J.P. Morgan Chase & Co. is an American multinational investment bank and financial services company headquartered in New York City. JPMorgan Chase is the largest bank in the United States, and the sixth largest bank in the world by total assets as of 2018, to the amount of $2.535 trillion. It is the world’s most valuable bank by market capitalization and was named one of the top stocks to buy in 2019.
The Morgan Stanley Business Conditions Index (MSBCI) is an economic barometer based on an internal monthly canvass of industry analysts in JPMorgan’s North America Equity Research. The MSBCI measures general analyst sentiment as well as component indicators that gauge financing, advance bookings, pricing, hiring, capital spending, and expectations. Since its inception in June 2002, the MSBCI has served as a valuable and effective instrument for anticipating directional moves in the U.S. economy.
Morgan Stanley just published its latest Business Conditions Index and it is shocking.
As reported by Maggie Fitzgerald for CNBC, June 13, 2019:
Morgan Stanley’s Business Conditions Index, which captures turning points in the economy, fell by 32 points in June, to a level of 13 from a level of 45 in May. This drop is the largest one-month decline on record and the lowest level since December 2008 during the financial crisis, according to the firm.
Morgan Stanley said June’s conditions index reading showed notable declines in hiring, hiring plans, capex plans, and business conditions exceptions.
Economist Ellen Zentner said in a note to clients that the sharp MSBCI decline “shows a sharp deterioration in sentiment this month that was broad-based across sectors. Fundamental indicators point to a broad softening of activity, but analysts did not widely attribute the weakening to [Trump’s] trade policy.”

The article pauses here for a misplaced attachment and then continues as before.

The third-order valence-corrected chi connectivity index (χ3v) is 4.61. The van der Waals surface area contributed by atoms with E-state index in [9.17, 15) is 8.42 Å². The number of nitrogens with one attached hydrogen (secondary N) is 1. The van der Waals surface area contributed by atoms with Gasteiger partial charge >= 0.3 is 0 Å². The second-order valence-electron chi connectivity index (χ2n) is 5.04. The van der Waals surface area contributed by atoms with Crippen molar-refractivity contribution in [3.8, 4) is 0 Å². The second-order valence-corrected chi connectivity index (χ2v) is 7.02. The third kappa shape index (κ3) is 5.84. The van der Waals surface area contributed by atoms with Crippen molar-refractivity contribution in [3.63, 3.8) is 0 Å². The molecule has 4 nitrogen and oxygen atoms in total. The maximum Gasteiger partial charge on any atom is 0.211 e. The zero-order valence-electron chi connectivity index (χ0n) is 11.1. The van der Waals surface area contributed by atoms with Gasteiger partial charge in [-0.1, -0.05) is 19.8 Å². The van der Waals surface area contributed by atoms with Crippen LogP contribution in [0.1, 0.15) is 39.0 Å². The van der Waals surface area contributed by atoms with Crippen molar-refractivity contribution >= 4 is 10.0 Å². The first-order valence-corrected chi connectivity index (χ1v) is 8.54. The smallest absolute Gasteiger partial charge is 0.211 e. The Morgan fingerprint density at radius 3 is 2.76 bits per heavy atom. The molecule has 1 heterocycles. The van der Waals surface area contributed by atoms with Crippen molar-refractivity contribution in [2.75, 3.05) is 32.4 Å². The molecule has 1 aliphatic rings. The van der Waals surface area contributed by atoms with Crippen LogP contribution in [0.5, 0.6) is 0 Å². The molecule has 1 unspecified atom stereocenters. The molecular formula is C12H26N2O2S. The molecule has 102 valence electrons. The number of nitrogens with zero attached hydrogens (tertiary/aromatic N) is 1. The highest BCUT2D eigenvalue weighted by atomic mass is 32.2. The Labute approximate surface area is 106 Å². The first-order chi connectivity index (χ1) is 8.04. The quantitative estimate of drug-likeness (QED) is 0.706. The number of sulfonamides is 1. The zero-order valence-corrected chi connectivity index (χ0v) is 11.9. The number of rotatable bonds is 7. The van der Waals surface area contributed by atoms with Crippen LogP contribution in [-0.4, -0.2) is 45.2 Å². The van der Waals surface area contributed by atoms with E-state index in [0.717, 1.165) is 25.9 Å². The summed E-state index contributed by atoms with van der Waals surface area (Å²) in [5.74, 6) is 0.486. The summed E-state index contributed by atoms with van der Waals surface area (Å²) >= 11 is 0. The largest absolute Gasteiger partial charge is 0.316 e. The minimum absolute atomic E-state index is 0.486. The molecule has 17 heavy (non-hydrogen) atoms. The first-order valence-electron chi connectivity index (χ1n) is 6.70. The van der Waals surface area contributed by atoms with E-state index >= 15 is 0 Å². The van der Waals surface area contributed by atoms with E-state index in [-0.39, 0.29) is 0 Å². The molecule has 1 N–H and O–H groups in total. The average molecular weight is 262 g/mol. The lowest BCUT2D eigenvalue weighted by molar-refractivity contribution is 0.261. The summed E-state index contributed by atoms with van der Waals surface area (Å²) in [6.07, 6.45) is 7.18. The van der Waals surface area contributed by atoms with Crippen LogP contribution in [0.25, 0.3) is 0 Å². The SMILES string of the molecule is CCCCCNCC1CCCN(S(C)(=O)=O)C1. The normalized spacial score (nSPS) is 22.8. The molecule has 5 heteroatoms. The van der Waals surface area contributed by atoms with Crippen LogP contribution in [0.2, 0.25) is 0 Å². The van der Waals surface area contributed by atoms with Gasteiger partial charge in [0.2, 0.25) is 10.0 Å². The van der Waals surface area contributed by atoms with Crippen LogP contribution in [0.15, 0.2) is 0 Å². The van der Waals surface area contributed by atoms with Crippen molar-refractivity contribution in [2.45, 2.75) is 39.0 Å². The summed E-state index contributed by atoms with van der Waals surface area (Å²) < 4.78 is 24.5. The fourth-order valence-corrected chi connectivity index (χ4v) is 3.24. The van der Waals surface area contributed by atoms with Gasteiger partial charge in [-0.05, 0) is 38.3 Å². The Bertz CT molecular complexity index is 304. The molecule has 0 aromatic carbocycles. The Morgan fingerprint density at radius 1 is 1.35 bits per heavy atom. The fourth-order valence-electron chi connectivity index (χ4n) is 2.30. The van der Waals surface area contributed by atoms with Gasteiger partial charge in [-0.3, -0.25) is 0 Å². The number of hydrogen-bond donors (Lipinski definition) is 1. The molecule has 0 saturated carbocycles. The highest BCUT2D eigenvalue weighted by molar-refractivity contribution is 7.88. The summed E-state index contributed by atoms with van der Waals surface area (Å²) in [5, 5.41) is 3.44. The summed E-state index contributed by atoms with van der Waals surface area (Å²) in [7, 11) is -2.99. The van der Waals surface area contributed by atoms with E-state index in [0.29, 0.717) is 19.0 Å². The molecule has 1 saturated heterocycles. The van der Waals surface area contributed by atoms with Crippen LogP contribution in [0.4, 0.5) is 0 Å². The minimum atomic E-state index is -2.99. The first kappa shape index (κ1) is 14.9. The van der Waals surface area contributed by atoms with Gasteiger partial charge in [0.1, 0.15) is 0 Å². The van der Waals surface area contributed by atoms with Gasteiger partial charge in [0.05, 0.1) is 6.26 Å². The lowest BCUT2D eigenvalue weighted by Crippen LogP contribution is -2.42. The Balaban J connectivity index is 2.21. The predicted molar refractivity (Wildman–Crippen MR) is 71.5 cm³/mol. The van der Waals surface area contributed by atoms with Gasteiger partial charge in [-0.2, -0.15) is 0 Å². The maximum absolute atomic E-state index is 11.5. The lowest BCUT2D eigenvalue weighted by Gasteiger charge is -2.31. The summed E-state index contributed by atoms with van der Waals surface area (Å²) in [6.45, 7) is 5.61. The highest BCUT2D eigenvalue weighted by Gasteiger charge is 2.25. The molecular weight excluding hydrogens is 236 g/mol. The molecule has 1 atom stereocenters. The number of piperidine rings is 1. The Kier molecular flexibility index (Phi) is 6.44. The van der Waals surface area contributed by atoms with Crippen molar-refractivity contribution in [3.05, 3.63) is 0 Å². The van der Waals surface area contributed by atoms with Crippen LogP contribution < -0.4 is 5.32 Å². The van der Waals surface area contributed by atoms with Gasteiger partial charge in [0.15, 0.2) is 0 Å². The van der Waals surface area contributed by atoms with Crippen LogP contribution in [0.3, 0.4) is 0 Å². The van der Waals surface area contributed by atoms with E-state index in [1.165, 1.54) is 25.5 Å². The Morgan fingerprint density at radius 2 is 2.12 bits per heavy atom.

In addition to the sharp drop in the Business Confidence Index, here are other economic indicators of a possible economic slowdown:
- Last Friday’s much-worse-than-expected jobs report from the Labor Department, showing that the U.S. economy added just 75,000 jobs in May.
- A report on Thursday showed a spike in jobless claims last week.
- Manufacturing activity last month grew at the slowest pace in two years.
- The manufacturing subindex business conditions fell sharply to zero, the lowest level for the subindex on record.
- The services subindex also fell to 18 from 35.
Meanwhile, another CNBC report on June 12 says “risks are rising for an oil price spike as tensions between the U.S. and Iran increase” which would further exacerbate business confidence.
Analysts say oil could be more than 10% higher, but if the situation in the Middle East intensifies, there are risks of price spikes that take oil to as high as $100 a barrel this summer.
Four years ago, in June 2015, Bob Johnson wrote in Veterans Today that the powerful Israeli lobby, American Israel Public Affairs Committee (AIPAC), was trying to push the U.S. into a war against Iran for Israel’s benefit. (See “Yinon Plan“)
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